Smith was in a position to hold the 49’ers feet to the fire due to the cap. Freeney was allowed to play his deal out on a monster 2012 cap figure while Umenyiora simply took a void year and a slight raise to help the Giants out with their salary cap in 2012. Like Smith, Umenyiora fired his agent to get that contract done himself, a contract that was far more player friendly due to the void year than this one. Instead Smith chose option C which was to do everything in his power to help the team and get almost no raise in the process. Smith was scheduled to earn $8 million in 2013- he will now earn $8.1 million.
While the particulars of the contract have not been made public in regards to the roster bonuses, my experience with the 49’ers and salary cap in general would tell me that $400,000 per year is probably tied to being on the active 53 man roster. Freeney’s contract contains similar incentives and Umenyiora’s deal with the Giants in 2012 also contained such provisions. At least part of the roster bonuses, according to Corry, are capable of being turned into a signing bonus to further lessen the cap burden in the future if needed without having to go back to the bargaining table if Smith again has an All Pro caliber year and looks for more money to be a salary cap aide. The Niners hold all the cards.
As fans we often get wrapped up in the negative side of the money equation focusing on the players who get big money and then fail to perform to the level of the contract. Sometimes we should focus on a player like Smith who potentially gave away millions for the chance to win a Super Bowl and finish his career in a specific city. This is not the first time Smith has done this. Smith agreed back towards the end of the prior CBA to a void/buyback provision in his contract that allowed the 49’ers to use up their remaining cap space in the final capped year and reduce his cap charges once the cap returned in 2011. Smith gave up his dead money protection from release in future contract years by agreeing to the restructure.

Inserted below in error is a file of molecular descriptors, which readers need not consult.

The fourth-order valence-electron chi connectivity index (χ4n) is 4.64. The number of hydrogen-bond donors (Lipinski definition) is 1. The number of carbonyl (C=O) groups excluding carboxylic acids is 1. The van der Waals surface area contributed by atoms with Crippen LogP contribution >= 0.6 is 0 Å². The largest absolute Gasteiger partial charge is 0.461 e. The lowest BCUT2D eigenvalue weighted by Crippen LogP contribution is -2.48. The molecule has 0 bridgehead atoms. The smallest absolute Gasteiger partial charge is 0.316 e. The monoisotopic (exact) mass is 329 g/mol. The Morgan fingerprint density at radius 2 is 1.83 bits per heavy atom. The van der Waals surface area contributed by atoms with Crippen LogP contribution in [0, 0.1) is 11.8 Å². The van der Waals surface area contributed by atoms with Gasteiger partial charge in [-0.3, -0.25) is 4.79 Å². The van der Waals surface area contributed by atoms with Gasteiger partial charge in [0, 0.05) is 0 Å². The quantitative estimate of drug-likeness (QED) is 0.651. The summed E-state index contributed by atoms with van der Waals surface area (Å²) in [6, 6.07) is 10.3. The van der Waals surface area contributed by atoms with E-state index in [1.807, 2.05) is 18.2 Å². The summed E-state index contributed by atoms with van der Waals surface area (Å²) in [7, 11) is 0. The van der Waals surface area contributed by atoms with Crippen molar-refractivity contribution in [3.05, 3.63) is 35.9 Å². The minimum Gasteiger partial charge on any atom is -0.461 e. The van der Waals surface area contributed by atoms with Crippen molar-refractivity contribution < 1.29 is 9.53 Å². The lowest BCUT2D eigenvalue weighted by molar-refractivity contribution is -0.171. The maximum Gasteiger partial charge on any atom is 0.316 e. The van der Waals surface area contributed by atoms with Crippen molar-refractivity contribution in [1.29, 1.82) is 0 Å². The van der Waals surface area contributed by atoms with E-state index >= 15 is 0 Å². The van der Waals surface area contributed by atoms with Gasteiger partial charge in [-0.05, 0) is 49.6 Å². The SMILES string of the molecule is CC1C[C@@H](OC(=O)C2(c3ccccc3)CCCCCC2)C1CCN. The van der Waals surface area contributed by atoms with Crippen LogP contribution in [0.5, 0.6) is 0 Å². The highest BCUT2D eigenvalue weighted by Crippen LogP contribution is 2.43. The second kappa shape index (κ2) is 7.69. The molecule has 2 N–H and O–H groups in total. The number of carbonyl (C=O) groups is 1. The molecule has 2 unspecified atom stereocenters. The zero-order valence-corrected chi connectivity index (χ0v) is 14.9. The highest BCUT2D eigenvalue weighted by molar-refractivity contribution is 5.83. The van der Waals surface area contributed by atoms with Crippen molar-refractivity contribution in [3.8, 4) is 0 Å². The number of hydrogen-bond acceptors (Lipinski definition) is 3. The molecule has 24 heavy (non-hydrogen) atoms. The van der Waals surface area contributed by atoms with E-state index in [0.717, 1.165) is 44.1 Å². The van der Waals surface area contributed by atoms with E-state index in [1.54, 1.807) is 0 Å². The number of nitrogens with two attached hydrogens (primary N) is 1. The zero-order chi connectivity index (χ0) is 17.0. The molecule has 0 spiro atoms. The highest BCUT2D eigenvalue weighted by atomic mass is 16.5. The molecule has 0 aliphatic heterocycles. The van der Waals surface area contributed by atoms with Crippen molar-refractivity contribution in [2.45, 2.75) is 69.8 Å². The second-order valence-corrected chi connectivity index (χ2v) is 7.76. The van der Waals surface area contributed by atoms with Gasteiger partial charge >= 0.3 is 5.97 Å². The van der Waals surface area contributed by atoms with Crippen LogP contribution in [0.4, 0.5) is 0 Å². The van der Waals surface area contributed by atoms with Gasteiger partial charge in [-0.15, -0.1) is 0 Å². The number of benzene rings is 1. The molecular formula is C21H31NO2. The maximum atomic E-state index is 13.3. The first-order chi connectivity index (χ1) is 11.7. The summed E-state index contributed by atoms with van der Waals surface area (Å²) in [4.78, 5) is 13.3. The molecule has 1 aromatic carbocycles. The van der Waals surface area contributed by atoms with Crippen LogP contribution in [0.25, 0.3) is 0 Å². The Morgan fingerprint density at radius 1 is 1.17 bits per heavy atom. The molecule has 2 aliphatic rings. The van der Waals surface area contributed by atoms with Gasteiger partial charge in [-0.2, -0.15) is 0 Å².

Smith has really been a bigger behind the scenes help to the 49’ers than most will realize. The decision to buy in back in 2009 has helped San Francisco with their cap in 2011 and 2012 and now he is helping them again in 2013 and 2014 with a very team friendly contract. Regardless of the how the 49’ers season turns out it will likely be better simply because of Smith’s willingness and desire to remain in San Francisco and “play ball” with the 49’ers front office n their terms. Very few players would be willing to do that. Smith has time and time again.
Jason is the founder of OTC and has been studying NFL contracts and the salary cap for over 15 years. Jason has co-authored two books about the NFL, Crunching Numbers and the Drafting Stage, which are widely circulated in the industry and hosts the OTC Podcast. Jason’s work has been featured in various publications including the Sporting News, Sports Illustrated, NFL Network and more. OTC is widely considered the leading authority on contract matters in the NFL.